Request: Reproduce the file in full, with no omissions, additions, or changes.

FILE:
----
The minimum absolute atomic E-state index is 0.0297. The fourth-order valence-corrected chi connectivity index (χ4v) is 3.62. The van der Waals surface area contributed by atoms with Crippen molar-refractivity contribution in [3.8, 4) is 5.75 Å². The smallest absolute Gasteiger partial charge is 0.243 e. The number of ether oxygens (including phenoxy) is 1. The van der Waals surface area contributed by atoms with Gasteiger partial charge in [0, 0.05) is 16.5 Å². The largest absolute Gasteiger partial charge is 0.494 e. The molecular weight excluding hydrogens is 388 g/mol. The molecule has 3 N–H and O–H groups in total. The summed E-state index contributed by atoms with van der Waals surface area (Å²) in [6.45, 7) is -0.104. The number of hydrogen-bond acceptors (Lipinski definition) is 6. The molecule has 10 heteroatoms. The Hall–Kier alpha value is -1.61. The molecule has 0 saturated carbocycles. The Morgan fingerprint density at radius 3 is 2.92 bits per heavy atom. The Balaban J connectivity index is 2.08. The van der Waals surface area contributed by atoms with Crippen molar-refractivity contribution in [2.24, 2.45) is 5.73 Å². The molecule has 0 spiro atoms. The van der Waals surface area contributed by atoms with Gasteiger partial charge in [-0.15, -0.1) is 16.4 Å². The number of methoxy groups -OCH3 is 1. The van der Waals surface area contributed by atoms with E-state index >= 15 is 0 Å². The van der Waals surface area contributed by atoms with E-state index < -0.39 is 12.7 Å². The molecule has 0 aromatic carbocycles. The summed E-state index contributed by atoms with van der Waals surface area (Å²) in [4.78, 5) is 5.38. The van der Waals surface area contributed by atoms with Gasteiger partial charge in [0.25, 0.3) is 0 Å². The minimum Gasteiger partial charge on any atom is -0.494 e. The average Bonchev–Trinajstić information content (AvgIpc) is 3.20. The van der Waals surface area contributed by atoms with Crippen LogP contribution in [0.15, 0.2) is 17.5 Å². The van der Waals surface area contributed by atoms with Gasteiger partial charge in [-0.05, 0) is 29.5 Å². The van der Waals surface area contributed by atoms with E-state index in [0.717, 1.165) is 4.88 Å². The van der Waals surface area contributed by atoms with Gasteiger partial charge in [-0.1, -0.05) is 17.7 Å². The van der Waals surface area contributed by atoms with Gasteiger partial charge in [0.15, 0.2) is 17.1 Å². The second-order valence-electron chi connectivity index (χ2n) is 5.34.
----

The minimum absolute atomic E-state index is 0.0297. The fourth-order valence-corrected chi connectivity index (χ4v) is 3.62. The van der Waals surface area contributed by atoms with Crippen molar-refractivity contribution in [3.8, 4) is 5.75 Å². The smallest absolute Gasteiger partial charge is 0.243 e. The number of ether oxygens (including phenoxy) is 1. The van der Waals surface area contributed by atoms with Gasteiger partial charge in [0, 0.05) is 16.5 Å². The largest absolute Gasteiger partial charge is 0.494 e. The molecular weight excluding hydrogens is 388 g/mol. The molecule has 3 N–H and O–H groups in total. The summed E-state index contributed by atoms with van der Waals surface area (Å²) in [6.45, 7) is -0.104. The number of hydrogen-bond acceptors (Lipinski definition) is 6. The molecule has 10 heteroatoms. The Hall–Kier alpha value is -1.61. The molecule has 0 saturated carbocycles. The Morgan fingerprint density at radius 3 is 2.92 bits per heavy atom. The Balaban J connectivity index is 2.08. The van der Waals surface area contributed by atoms with Crippen molar-refractivity contribution in [2.24, 2.45) is 5.73 Å². The molecule has 0 spiro atoms. The van der Waals surface area contributed by atoms with Gasteiger partial charge in [-0.15, -0.1) is 16.4 Å². The number of methoxy groups -OCH3 is 1. The van der Waals surface area contributed by atoms with E-state index >= 15 is 0 Å². The van der Waals surface area contributed by atoms with E-state index < -0.39 is 12.7 Å². The molecule has 0 aromatic carbocycles. The summed E-state index contributed by atoms with van der Waals surface area (Å²) in [4.78, 5) is 5.38. The van der Waals surface area contributed by atoms with Gasteiger partial charge in [0.25, 0.3) is 0 Å². The minimum Gasteiger partial charge on any atom is -0.494 e. The average Bonchev–Trinajstić information content (AvgIpc) is 3.20. The van der Waals surface area contributed by atoms with Crippen LogP contribution in [0.15, 0.2) is 17.5 Å². The van der Waals surface area contributed by atoms with Gasteiger partial charge in [-0.05, 0) is 29.5 Å². The van der Waals surface area contributed by atoms with E-state index in [0.717, 1.165) is 4.88 Å². The van der Waals surface area contributed by atoms with Gasteiger partial charge in [-0.1, -0.05) is 17.7 Å². The van der Waals surface area contributed by atoms with Gasteiger partial charge in [0.15, 0.2) is 17.1 Å². The second-order valence-electron chi connectivity index (χ2n) is 5.34.